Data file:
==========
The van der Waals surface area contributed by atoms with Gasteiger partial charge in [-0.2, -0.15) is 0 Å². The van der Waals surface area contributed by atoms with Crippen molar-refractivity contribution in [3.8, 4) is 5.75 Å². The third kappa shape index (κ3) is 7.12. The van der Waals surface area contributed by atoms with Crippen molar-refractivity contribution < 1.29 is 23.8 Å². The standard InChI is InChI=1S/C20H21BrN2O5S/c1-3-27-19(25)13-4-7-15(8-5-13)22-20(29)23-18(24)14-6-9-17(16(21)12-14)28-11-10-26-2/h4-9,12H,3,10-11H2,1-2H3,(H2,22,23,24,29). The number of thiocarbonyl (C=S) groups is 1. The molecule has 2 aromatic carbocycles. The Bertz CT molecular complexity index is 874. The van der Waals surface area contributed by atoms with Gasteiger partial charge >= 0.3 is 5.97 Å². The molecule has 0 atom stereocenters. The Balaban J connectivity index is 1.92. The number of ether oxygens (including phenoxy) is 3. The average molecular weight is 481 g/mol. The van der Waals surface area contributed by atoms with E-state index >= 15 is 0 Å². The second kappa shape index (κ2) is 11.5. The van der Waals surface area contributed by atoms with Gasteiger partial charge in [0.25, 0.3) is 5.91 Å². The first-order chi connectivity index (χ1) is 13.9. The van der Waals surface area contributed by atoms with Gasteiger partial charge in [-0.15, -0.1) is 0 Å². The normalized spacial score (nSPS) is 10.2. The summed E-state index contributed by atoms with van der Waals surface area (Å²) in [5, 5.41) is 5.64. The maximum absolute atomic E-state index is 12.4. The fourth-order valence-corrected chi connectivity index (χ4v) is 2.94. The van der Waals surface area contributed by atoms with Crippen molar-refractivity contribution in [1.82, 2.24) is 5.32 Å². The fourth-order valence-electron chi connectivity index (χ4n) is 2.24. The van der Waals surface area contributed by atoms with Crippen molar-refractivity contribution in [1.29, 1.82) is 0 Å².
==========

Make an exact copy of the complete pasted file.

The van der Waals surface area contributed by atoms with Gasteiger partial charge in [-0.2, -0.15) is 0 Å². The van der Waals surface area contributed by atoms with Crippen molar-refractivity contribution in [3.8, 4) is 5.75 Å². The third kappa shape index (κ3) is 7.12. The van der Waals surface area contributed by atoms with Crippen molar-refractivity contribution < 1.29 is 23.8 Å². The standard InChI is InChI=1S/C20H21BrN2O5S/c1-3-27-19(25)13-4-7-15(8-5-13)22-20(29)23-18(24)14-6-9-17(16(21)12-14)28-11-10-26-2/h4-9,12H,3,10-11H2,1-2H3,(H2,22,23,24,29). The number of thiocarbonyl (C=S) groups is 1. The molecule has 2 aromatic carbocycles. The Bertz CT molecular complexity index is 874. The van der Waals surface area contributed by atoms with Gasteiger partial charge >= 0.3 is 5.97 Å². The molecule has 0 atom stereocenters. The Balaban J connectivity index is 1.92. The number of ether oxygens (including phenoxy) is 3. The average molecular weight is 481 g/mol. The van der Waals surface area contributed by atoms with E-state index >= 15 is 0 Å². The second kappa shape index (κ2) is 11.5. The van der Waals surface area contributed by atoms with Gasteiger partial charge in [0.25, 0.3) is 5.91 Å². The first-order chi connectivity index (χ1) is 13.9. The van der Waals surface area contributed by atoms with Gasteiger partial charge in [-0.15, -0.1) is 0 Å². The normalized spacial score (nSPS) is 10.2. The summed E-state index contributed by atoms with van der Waals surface area (Å²) in [5, 5.41) is 5.64. The maximum absolute atomic E-state index is 12.4. The fourth-order valence-corrected chi connectivity index (χ4v) is 2.94. The van der Waals surface area contributed by atoms with Crippen molar-refractivity contribution in [1.82, 2.24) is 5.32 Å². The fourth-order valence-electron chi connectivity index (χ4n) is 2.24. The van der Waals surface area contributed by atoms with Crippen molar-refractivity contribution in [1.29, 1.82) is 0 Å².